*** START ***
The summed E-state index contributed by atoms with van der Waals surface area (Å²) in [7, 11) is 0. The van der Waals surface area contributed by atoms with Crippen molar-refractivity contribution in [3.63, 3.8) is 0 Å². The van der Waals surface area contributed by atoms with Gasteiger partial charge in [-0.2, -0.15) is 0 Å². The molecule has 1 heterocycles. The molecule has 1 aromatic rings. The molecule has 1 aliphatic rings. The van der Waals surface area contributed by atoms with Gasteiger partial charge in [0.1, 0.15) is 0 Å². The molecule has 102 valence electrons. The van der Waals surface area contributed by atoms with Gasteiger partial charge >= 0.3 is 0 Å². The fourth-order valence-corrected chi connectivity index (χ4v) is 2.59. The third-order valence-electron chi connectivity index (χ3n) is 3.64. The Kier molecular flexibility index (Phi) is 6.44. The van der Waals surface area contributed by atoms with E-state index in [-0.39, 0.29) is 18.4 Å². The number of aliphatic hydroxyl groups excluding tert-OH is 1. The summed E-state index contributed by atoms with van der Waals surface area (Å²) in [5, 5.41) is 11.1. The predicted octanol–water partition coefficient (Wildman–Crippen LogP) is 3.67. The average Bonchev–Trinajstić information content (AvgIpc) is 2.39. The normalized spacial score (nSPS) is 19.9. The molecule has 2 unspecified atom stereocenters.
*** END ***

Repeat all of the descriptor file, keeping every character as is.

The summed E-state index contributed by atoms with van der Waals surface area (Å²) in [7, 11) is 0. The van der Waals surface area contributed by atoms with Crippen molar-refractivity contribution in [3.63, 3.8) is 0 Å². The van der Waals surface area contributed by atoms with Gasteiger partial charge in [-0.2, -0.15) is 0 Å². The molecule has 1 heterocycles. The molecule has 1 aromatic rings. The molecule has 1 aliphatic rings. The van der Waals surface area contributed by atoms with Gasteiger partial charge in [0.1, 0.15) is 0 Å². The molecule has 102 valence electrons. The van der Waals surface area contributed by atoms with Gasteiger partial charge >= 0.3 is 0 Å². The fourth-order valence-corrected chi connectivity index (χ4v) is 2.59. The third-order valence-electron chi connectivity index (χ3n) is 3.64. The Kier molecular flexibility index (Phi) is 6.44. The van der Waals surface area contributed by atoms with E-state index in [-0.39, 0.29) is 18.4 Å². The number of aliphatic hydroxyl groups excluding tert-OH is 1. The summed E-state index contributed by atoms with van der Waals surface area (Å²) in [5, 5.41) is 11.1. The predicted octanol–water partition coefficient (Wildman–Crippen LogP) is 3.67. The average Bonchev–Trinajstić information content (AvgIpc) is 2.39. The normalized spacial score (nSPS) is 19.9. The molecule has 2 unspecified atom stereocenters.